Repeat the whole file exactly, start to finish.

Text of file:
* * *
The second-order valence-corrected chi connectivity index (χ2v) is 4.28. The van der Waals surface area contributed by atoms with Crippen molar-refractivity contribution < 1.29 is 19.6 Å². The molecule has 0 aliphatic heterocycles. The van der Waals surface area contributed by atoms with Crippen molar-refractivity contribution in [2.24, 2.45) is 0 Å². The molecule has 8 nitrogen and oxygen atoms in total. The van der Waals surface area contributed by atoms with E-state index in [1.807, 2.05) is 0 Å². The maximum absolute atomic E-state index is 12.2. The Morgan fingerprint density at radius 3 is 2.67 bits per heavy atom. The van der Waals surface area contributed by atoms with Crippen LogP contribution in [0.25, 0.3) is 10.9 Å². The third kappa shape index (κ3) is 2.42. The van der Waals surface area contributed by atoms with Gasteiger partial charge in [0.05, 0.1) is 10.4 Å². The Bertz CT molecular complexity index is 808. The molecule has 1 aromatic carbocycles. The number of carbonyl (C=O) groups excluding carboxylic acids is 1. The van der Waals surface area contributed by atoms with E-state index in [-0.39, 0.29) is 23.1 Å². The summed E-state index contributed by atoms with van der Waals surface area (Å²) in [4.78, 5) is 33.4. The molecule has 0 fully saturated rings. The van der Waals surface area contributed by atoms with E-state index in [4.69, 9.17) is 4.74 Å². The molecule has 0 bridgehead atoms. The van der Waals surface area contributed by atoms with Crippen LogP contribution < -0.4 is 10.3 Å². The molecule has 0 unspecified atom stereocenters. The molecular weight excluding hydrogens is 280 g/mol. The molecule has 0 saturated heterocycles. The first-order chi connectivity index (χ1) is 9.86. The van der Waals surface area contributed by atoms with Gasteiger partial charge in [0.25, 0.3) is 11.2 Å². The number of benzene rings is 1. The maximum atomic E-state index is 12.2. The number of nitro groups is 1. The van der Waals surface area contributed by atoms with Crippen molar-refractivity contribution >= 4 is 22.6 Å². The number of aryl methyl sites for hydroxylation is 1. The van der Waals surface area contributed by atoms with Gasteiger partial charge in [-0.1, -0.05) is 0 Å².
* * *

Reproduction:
The second-order valence-corrected chi connectivity index (χ2v) is 4.28. The van der Waals surface area contributed by atoms with Crippen molar-refractivity contribution < 1.29 is 19.6 Å². The molecule has 0 aliphatic heterocycles. The van der Waals surface area contributed by atoms with Crippen molar-refractivity contribution in [2.24, 2.45) is 0 Å². The molecule has 8 nitrogen and oxygen atoms in total. The van der Waals surface area contributed by atoms with E-state index in [1.807, 2.05) is 0 Å². The maximum absolute atomic E-state index is 12.2. The Morgan fingerprint density at radius 3 is 2.67 bits per heavy atom. The van der Waals surface area contributed by atoms with Crippen LogP contribution in [0.25, 0.3) is 10.9 Å². The third kappa shape index (κ3) is 2.42. The van der Waals surface area contributed by atoms with Gasteiger partial charge in [0.05, 0.1) is 10.4 Å². The Bertz CT molecular complexity index is 808. The molecule has 1 aromatic carbocycles. The number of carbonyl (C=O) groups excluding carboxylic acids is 1. The van der Waals surface area contributed by atoms with E-state index in [-0.39, 0.29) is 23.1 Å². The summed E-state index contributed by atoms with van der Waals surface area (Å²) in [4.78, 5) is 33.4. The molecule has 0 fully saturated rings. The van der Waals surface area contributed by atoms with E-state index in [4.69, 9.17) is 4.74 Å². The molecule has 0 bridgehead atoms. The van der Waals surface area contributed by atoms with Crippen LogP contribution < -0.4 is 10.3 Å². The molecule has 0 unspecified atom stereocenters. The molecular weight excluding hydrogens is 280 g/mol. The molecule has 0 saturated heterocycles. The first-order chi connectivity index (χ1) is 9.86. The van der Waals surface area contributed by atoms with Gasteiger partial charge in [0.25, 0.3) is 11.2 Å². The number of benzene rings is 1. The maximum atomic E-state index is 12.2. The number of nitro groups is 1. The van der Waals surface area contributed by atoms with Crippen molar-refractivity contribution >= 4 is 22.6 Å². The number of aryl methyl sites for hydroxylation is 1. The van der Waals surface area contributed by atoms with Gasteiger partial charge in [-0.1, -0.05) is 0 Å².